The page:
So much of what drives the cost of operating your aircraft is outside of your control.

Personnel costs continue to rise, commensurate with health care premiums and a shortage of qualified pilots.  The price of jet fuel has decreased moderately this year as the cost of oil plummeted, but that can change at any time.

And the first phase of the FAA’s NextGen program requires that your aircraft be equipped by 2020 with Automatic Dependent Surveillance-Broadcast (ADS-B), an investment in costly, complex avionics upgrades.

What you can control, at least to some extent, are maintenance costs. The three primary maintenance costs are:

  1. Scheduled maintenance inspections – Some parts of the airplane, such as its structural components, are required to be inspected on a calendar basis. Others, such as engine components and landing gear, are on a cyclical (how many cycles on/off or up/down) or hourly use basis.
  2. Repair of any problems found during scheduled inspections.
  3. Unscheduled maintenance – During your travel, things both small and large will break, whether the trim on a cup holder, or your landing gear that’s hit a pothole on the runway.

These costs can fluctuate wildly, depending on the age of your aircraft and the number of hours you fly annually. The responsibility of managing these costs lies with your flight department.

Your flight department will create a strategic plan driven by your expectations, mission, travel profile, and aircraft ownership exit strategy – that is, how long you expect to own the aircraft and whether or not you plan to replace it. The best plans are flexible and provide guidance for all maintenance activities.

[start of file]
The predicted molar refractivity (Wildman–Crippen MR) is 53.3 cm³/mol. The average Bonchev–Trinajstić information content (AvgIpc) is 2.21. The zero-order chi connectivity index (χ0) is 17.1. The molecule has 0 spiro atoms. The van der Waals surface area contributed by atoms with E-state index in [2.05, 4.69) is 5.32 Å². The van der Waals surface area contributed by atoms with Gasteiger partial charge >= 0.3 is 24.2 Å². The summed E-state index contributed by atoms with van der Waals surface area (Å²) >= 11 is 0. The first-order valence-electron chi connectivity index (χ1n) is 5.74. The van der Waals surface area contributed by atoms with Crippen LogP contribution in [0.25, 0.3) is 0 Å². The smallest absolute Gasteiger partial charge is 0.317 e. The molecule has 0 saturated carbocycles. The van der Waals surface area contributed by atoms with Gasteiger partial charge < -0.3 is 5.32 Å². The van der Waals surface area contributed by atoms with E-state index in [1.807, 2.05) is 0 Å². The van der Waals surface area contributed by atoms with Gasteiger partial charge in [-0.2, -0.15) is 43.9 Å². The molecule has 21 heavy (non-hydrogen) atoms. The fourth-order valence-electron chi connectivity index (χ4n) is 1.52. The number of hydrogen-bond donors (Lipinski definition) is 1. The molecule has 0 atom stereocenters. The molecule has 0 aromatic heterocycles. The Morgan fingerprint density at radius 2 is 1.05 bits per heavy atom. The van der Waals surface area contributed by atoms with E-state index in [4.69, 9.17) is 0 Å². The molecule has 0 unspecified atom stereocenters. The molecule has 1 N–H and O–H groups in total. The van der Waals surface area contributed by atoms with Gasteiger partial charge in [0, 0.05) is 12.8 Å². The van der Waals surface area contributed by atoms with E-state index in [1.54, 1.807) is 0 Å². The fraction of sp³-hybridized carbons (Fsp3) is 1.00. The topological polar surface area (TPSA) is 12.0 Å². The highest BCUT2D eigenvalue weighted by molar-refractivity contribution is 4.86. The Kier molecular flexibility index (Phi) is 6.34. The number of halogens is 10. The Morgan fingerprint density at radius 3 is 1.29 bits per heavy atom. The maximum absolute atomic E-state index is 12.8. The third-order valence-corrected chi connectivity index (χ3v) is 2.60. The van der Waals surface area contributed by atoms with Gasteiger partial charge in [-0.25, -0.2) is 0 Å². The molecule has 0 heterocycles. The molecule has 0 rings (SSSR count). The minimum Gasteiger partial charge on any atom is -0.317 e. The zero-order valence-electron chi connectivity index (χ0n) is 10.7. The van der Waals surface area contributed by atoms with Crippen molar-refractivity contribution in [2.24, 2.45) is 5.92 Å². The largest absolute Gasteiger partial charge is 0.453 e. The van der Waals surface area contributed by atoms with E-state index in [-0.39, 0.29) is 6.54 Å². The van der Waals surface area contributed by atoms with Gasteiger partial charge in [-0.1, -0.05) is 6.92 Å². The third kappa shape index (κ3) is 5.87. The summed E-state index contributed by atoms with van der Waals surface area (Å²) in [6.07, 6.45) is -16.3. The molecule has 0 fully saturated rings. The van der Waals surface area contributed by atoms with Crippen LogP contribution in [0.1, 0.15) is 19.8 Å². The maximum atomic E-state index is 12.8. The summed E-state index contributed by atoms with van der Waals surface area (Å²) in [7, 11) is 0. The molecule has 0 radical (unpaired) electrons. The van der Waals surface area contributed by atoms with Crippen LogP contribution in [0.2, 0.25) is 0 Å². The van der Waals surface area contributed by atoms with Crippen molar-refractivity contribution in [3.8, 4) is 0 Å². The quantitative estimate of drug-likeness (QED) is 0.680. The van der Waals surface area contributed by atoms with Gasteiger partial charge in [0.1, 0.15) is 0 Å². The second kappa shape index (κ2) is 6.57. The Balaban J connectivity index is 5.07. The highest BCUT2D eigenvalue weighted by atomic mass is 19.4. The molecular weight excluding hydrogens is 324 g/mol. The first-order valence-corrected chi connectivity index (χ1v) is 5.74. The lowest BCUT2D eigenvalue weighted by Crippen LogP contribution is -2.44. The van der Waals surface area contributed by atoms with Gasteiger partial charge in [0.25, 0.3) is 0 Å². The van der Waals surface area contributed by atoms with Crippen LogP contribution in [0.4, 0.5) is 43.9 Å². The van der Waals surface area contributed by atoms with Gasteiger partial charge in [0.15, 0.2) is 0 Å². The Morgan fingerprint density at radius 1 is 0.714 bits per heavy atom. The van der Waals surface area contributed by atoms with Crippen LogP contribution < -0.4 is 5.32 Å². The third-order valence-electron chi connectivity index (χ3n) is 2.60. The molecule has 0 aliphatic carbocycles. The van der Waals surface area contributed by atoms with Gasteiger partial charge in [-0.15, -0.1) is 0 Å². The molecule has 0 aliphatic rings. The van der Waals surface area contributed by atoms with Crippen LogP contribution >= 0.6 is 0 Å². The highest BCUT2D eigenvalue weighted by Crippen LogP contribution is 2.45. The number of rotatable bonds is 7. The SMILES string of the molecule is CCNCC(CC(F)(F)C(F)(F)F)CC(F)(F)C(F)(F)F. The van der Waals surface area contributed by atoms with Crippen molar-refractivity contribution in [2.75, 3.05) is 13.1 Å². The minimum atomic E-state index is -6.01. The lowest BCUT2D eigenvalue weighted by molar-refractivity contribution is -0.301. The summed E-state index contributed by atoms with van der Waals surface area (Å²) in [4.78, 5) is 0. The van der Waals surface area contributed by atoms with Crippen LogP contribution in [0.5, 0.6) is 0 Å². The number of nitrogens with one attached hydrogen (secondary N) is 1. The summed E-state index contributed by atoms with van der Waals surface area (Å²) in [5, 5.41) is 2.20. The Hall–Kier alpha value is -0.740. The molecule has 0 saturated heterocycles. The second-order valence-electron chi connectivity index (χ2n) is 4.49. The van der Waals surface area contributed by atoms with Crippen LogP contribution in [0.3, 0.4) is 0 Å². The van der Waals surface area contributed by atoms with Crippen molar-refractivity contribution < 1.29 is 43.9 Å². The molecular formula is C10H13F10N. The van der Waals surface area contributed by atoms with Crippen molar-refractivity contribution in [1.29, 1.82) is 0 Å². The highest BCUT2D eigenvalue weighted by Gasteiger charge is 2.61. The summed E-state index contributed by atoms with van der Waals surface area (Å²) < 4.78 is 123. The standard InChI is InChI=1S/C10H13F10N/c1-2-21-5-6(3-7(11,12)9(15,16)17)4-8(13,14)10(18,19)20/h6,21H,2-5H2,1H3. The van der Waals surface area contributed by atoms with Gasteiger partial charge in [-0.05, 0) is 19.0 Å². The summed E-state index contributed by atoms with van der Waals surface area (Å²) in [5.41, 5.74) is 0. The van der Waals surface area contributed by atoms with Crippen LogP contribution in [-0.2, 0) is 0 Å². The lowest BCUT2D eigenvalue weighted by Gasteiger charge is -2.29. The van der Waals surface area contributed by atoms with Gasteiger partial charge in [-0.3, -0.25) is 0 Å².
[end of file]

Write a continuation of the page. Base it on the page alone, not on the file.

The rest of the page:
Operational safety always must be paramount when developing your strategic maintenance plan. Your pilots cannot “push the envelope” when flying the aircraft. Neither should your technicians, by putting off required inspections or foregoing recommended equipment updates and product improvements.

The costs associated with executing this plan become your annual maintenance budget. As you review this budget, all costs should be agreed upon jointly by you and your flight department.

The budget is a critical tool in evaluating and managing your costs. Implementing a detailed line item maintenance budget enables your flight department to make effective decisions based both on more than 50 years of business jet and turboprop aircraft maintenance and operating data available from industry trade associations and consultants, as well as on their own past experience with your aircraft. Your flight department also should:

  • Stay abreast of the Original Equipment Manufacture’s (OEM) inspection programs, and incorporate the latest updates.
  • Monitor current OEM product improvements. Many are free of charge if performed within specified time periods.
  • Use a computerized maintenance-tracking program to monitor those costs, such as CAMP, AvTrak, or Flightdocs.
  • Be sure that any flight scheduling and operations software includes a maintenance-tracking function, or can interface with maintenance programs. Some that do are: AircraftLogs, BART, CTA FOS, and Professional Flight Management.
  • Consider using an Hourly Cost Maintenance Program (See “Hourly Cost Maintenance Programs,” BAA September/October 2014) to turn fluctuating maintenance operating costs into fixed, known expenses by eliminating the surprises. You pay a flat amount per flight hour to the program provider, who then pays for maintenance as required.
  • Cultivate a safety culture that also encompasses your contracted service providers.
  • Review all available options for new product improvements that come on the market, whether Wi-Fi, cabin comfort enhancements, or avionic upgrades, and be able to make the best choice for your aircraft.

Taking these steps will help your flight department efficiently manage and control your costs while continuing to ensure your safety. BAA

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